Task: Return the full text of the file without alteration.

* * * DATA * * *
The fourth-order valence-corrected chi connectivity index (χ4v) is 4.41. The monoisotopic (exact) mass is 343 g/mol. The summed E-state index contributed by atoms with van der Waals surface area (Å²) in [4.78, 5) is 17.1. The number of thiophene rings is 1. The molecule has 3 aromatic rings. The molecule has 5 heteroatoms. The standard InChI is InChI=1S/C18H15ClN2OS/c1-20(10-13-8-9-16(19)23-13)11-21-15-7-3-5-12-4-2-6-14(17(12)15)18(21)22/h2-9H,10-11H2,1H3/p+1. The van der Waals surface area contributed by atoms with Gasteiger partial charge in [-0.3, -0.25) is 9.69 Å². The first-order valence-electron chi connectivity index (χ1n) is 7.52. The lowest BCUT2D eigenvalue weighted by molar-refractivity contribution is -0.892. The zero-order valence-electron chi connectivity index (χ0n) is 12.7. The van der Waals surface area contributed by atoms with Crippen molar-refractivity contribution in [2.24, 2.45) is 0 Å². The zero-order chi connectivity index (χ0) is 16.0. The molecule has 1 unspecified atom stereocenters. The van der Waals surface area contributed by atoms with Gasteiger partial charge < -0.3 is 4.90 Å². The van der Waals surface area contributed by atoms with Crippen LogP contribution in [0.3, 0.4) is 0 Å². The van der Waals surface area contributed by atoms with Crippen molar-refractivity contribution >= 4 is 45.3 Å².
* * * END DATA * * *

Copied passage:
The fourth-order valence-corrected chi connectivity index (χ4v) is 4.41. The monoisotopic (exact) mass is 343 g/mol. The summed E-state index contributed by atoms with van der Waals surface area (Å²) in [4.78, 5) is 17.1. The number of thiophene rings is 1. The molecule has 3 aromatic rings. The molecule has 5 heteroatoms. The standard InChI is InChI=1S/C18H15ClN2OS/c1-20(10-13-8-9-16(19)23-13)11-21-15-7-3-5-12-4-2-6-14(17(12)15)18(21)22/h2-9H,10-11H2,1H3/p+1. The van der Waals surface area contributed by atoms with Gasteiger partial charge in [-0.3, -0.25) is 9.69 Å². The first-order valence-electron chi connectivity index (χ1n) is 7.52. The lowest BCUT2D eigenvalue weighted by molar-refractivity contribution is -0.892. The zero-order valence-electron chi connectivity index (χ0n) is 12.7. The van der Waals surface area contributed by atoms with Crippen molar-refractivity contribution in [2.24, 2.45) is 0 Å². The zero-order chi connectivity index (χ0) is 16.0. The molecule has 1 unspecified atom stereocenters. The van der Waals surface area contributed by atoms with Gasteiger partial charge < -0.3 is 4.90 Å². The van der Waals surface area contributed by atoms with Crippen LogP contribution in [0.3, 0.4) is 0 Å². The van der Waals surface area contributed by atoms with Crippen molar-refractivity contribution >= 4 is 45.3 Å².